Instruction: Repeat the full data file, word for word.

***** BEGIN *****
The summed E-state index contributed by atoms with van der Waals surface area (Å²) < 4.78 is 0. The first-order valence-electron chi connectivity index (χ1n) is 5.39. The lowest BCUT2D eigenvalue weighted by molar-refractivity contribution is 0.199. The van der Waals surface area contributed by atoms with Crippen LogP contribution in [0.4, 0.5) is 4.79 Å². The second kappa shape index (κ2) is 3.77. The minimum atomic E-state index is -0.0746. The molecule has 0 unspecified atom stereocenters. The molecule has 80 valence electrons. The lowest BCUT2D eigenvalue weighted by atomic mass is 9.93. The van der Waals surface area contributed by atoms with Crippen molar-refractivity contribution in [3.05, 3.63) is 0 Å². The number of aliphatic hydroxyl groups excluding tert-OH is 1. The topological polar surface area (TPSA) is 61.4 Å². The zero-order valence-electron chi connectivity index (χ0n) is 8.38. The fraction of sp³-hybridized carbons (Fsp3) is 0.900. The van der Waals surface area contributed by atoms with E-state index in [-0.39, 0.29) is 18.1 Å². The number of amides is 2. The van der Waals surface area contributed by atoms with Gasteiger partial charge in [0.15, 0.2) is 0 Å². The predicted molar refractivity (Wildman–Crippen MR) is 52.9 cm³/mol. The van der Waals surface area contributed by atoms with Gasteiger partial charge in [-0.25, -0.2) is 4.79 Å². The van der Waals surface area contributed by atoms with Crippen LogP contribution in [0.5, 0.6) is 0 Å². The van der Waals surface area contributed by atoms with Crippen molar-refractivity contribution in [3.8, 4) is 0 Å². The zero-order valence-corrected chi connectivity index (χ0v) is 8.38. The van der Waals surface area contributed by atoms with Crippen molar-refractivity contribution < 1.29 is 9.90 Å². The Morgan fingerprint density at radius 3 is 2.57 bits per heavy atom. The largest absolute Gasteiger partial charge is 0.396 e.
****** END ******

The summed E-state index contributed by atoms with van der Waals surface area (Å²) < 4.78 is 0. The first-order valence-electron chi connectivity index (χ1n) is 5.39. The lowest BCUT2D eigenvalue weighted by molar-refractivity contribution is 0.199. The van der Waals surface area contributed by atoms with Crippen LogP contribution in [0.4, 0.5) is 4.79 Å². The second kappa shape index (κ2) is 3.77. The minimum atomic E-state index is -0.0746. The molecule has 0 unspecified atom stereocenters. The molecule has 80 valence electrons. The lowest BCUT2D eigenvalue weighted by atomic mass is 9.93. The van der Waals surface area contributed by atoms with Crippen molar-refractivity contribution in [3.05, 3.63) is 0 Å². The number of aliphatic hydroxyl groups excluding tert-OH is 1. The topological polar surface area (TPSA) is 61.4 Å². The zero-order valence-electron chi connectivity index (χ0n) is 8.38. The fraction of sp³-hybridized carbons (Fsp3) is 0.900. The van der Waals surface area contributed by atoms with E-state index in [-0.39, 0.29) is 18.1 Å². The number of amides is 2. The van der Waals surface area contributed by atoms with Gasteiger partial charge in [0.15, 0.2) is 0 Å². The predicted molar refractivity (Wildman–Crippen MR) is 52.9 cm³/mol. The van der Waals surface area contributed by atoms with Gasteiger partial charge in [-0.25, -0.2) is 4.79 Å². The van der Waals surface area contributed by atoms with Crippen LogP contribution in [0.5, 0.6) is 0 Å². The van der Waals surface area contributed by atoms with Crippen molar-refractivity contribution in [3.8, 4) is 0 Å². The zero-order valence-corrected chi connectivity index (χ0v) is 8.38. The van der Waals surface area contributed by atoms with Crippen molar-refractivity contribution < 1.29 is 9.90 Å². The Morgan fingerprint density at radius 3 is 2.57 bits per heavy atom. The largest absolute Gasteiger partial charge is 0.396 e.